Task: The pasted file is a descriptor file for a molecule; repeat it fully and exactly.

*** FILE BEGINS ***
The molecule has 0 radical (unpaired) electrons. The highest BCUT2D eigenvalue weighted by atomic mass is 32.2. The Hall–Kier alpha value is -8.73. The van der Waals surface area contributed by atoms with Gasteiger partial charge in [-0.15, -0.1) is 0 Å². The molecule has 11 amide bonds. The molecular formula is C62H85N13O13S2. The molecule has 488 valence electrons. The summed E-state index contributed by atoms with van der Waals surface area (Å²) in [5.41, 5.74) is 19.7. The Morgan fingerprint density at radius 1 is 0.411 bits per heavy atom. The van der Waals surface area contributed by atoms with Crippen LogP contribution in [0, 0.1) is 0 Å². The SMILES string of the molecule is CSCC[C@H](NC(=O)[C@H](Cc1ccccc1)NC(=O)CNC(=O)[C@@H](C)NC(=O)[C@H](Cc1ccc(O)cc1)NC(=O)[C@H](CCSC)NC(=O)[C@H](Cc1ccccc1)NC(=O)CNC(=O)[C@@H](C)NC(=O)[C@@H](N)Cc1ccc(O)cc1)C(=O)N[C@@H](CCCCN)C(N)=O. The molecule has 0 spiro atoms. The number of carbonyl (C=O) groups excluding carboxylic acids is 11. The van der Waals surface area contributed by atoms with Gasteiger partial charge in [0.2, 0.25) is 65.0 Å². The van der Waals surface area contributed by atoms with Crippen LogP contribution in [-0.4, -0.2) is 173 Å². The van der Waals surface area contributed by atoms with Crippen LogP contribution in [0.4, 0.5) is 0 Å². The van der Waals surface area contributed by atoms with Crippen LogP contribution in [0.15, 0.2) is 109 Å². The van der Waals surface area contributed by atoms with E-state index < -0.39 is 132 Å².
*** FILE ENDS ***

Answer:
The molecule has 0 radical (unpaired) electrons. The highest BCUT2D eigenvalue weighted by atomic mass is 32.2. The Hall–Kier alpha value is -8.73. The van der Waals surface area contributed by atoms with Gasteiger partial charge in [-0.15, -0.1) is 0 Å². The molecule has 11 amide bonds. The molecular formula is C62H85N13O13S2. The molecule has 488 valence electrons. The summed E-state index contributed by atoms with van der Waals surface area (Å²) in [5.41, 5.74) is 19.7. The Morgan fingerprint density at radius 1 is 0.411 bits per heavy atom. The van der Waals surface area contributed by atoms with Crippen LogP contribution in [0, 0.1) is 0 Å². The SMILES string of the molecule is CSCC[C@H](NC(=O)[C@H](Cc1ccccc1)NC(=O)CNC(=O)[C@@H](C)NC(=O)[C@H](Cc1ccc(O)cc1)NC(=O)[C@H](CCSC)NC(=O)[C@H](Cc1ccccc1)NC(=O)CNC(=O)[C@@H](C)NC(=O)[C@@H](N)Cc1ccc(O)cc1)C(=O)N[C@@H](CCCCN)C(N)=O. The molecule has 0 spiro atoms. The number of carbonyl (C=O) groups excluding carboxylic acids is 11. The van der Waals surface area contributed by atoms with Gasteiger partial charge in [0.2, 0.25) is 65.0 Å². The van der Waals surface area contributed by atoms with Crippen LogP contribution in [-0.4, -0.2) is 173 Å². The van der Waals surface area contributed by atoms with Crippen LogP contribution in [0.4, 0.5) is 0 Å². The van der Waals surface area contributed by atoms with Crippen LogP contribution in [0.15, 0.2) is 109 Å². The van der Waals surface area contributed by atoms with E-state index < -0.39 is 132 Å².